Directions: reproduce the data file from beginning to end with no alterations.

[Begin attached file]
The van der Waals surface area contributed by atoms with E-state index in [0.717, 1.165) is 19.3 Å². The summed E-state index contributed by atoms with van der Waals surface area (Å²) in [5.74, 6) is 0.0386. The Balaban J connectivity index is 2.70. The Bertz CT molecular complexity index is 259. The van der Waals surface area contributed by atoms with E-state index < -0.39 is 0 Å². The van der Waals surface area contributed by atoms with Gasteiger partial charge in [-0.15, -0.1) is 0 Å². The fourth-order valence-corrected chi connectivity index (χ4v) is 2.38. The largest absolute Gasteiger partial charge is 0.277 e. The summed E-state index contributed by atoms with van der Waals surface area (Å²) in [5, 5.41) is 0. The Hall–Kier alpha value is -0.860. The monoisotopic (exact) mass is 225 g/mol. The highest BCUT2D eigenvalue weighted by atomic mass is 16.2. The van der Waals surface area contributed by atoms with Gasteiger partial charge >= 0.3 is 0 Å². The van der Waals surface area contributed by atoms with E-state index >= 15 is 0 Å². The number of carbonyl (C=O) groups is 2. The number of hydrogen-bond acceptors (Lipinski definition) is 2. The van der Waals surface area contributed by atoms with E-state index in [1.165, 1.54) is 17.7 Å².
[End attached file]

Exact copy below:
The van der Waals surface area contributed by atoms with E-state index in [0.717, 1.165) is 19.3 Å². The summed E-state index contributed by atoms with van der Waals surface area (Å²) in [5.74, 6) is 0.0386. The Balaban J connectivity index is 2.70. The Bertz CT molecular complexity index is 259. The van der Waals surface area contributed by atoms with E-state index < -0.39 is 0 Å². The van der Waals surface area contributed by atoms with Gasteiger partial charge in [-0.15, -0.1) is 0 Å². The fourth-order valence-corrected chi connectivity index (χ4v) is 2.38. The largest absolute Gasteiger partial charge is 0.277 e. The summed E-state index contributed by atoms with van der Waals surface area (Å²) in [5, 5.41) is 0. The Hall–Kier alpha value is -0.860. The monoisotopic (exact) mass is 225 g/mol. The highest BCUT2D eigenvalue weighted by atomic mass is 16.2. The van der Waals surface area contributed by atoms with Gasteiger partial charge >= 0.3 is 0 Å². The van der Waals surface area contributed by atoms with E-state index >= 15 is 0 Å². The number of carbonyl (C=O) groups is 2. The number of hydrogen-bond acceptors (Lipinski definition) is 2. The van der Waals surface area contributed by atoms with E-state index in [1.165, 1.54) is 17.7 Å².